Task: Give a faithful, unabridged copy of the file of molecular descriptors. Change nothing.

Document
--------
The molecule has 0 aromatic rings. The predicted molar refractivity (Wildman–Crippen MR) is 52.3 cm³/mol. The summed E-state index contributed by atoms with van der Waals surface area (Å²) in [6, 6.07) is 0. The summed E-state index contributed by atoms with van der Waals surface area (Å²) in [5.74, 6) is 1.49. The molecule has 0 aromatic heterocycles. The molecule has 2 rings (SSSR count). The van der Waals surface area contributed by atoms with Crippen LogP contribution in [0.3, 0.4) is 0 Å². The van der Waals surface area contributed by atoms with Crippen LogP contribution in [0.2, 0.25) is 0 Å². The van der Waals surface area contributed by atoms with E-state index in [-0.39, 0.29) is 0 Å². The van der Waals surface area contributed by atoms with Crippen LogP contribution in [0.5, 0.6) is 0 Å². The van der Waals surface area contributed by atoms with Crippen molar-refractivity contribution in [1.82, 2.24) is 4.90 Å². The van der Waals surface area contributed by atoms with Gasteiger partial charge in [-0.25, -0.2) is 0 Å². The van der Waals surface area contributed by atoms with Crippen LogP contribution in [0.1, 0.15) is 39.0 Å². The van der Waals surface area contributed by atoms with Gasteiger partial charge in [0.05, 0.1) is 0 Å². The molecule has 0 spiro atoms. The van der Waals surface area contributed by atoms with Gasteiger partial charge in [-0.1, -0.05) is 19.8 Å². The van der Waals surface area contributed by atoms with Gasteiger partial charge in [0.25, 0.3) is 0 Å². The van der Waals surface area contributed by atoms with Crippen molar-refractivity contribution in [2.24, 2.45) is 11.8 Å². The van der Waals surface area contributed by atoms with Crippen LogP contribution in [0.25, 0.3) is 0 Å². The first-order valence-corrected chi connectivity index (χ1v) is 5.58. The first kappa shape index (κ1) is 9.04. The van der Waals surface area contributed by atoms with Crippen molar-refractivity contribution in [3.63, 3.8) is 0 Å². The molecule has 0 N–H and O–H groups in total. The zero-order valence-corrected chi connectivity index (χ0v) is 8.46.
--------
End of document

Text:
The molecule has 0 aromatic rings. The predicted molar refractivity (Wildman–Crippen MR) is 52.3 cm³/mol. The summed E-state index contributed by atoms with van der Waals surface area (Å²) in [6, 6.07) is 0. The summed E-state index contributed by atoms with van der Waals surface area (Å²) in [5.74, 6) is 1.49. The molecule has 0 aromatic heterocycles. The molecule has 2 rings (SSSR count). The van der Waals surface area contributed by atoms with Crippen LogP contribution in [0.3, 0.4) is 0 Å². The van der Waals surface area contributed by atoms with Crippen LogP contribution in [0.2, 0.25) is 0 Å². The van der Waals surface area contributed by atoms with E-state index in [-0.39, 0.29) is 0 Å². The van der Waals surface area contributed by atoms with Crippen LogP contribution in [0.5, 0.6) is 0 Å². The van der Waals surface area contributed by atoms with Crippen molar-refractivity contribution in [1.82, 2.24) is 4.90 Å². The van der Waals surface area contributed by atoms with Gasteiger partial charge in [-0.25, -0.2) is 0 Å². The van der Waals surface area contributed by atoms with Crippen LogP contribution in [0.1, 0.15) is 39.0 Å². The van der Waals surface area contributed by atoms with Gasteiger partial charge in [0.05, 0.1) is 0 Å². The molecule has 0 spiro atoms. The van der Waals surface area contributed by atoms with Gasteiger partial charge in [-0.1, -0.05) is 19.8 Å². The van der Waals surface area contributed by atoms with Gasteiger partial charge in [0.25, 0.3) is 0 Å². The van der Waals surface area contributed by atoms with Crippen molar-refractivity contribution in [2.24, 2.45) is 11.8 Å². The van der Waals surface area contributed by atoms with Crippen LogP contribution in [0.25, 0.3) is 0 Å². The first-order valence-corrected chi connectivity index (χ1v) is 5.58. The first kappa shape index (κ1) is 9.04. The van der Waals surface area contributed by atoms with Crippen molar-refractivity contribution in [3.63, 3.8) is 0 Å². The molecule has 0 N–H and O–H groups in total. The zero-order valence-corrected chi connectivity index (χ0v) is 8.46.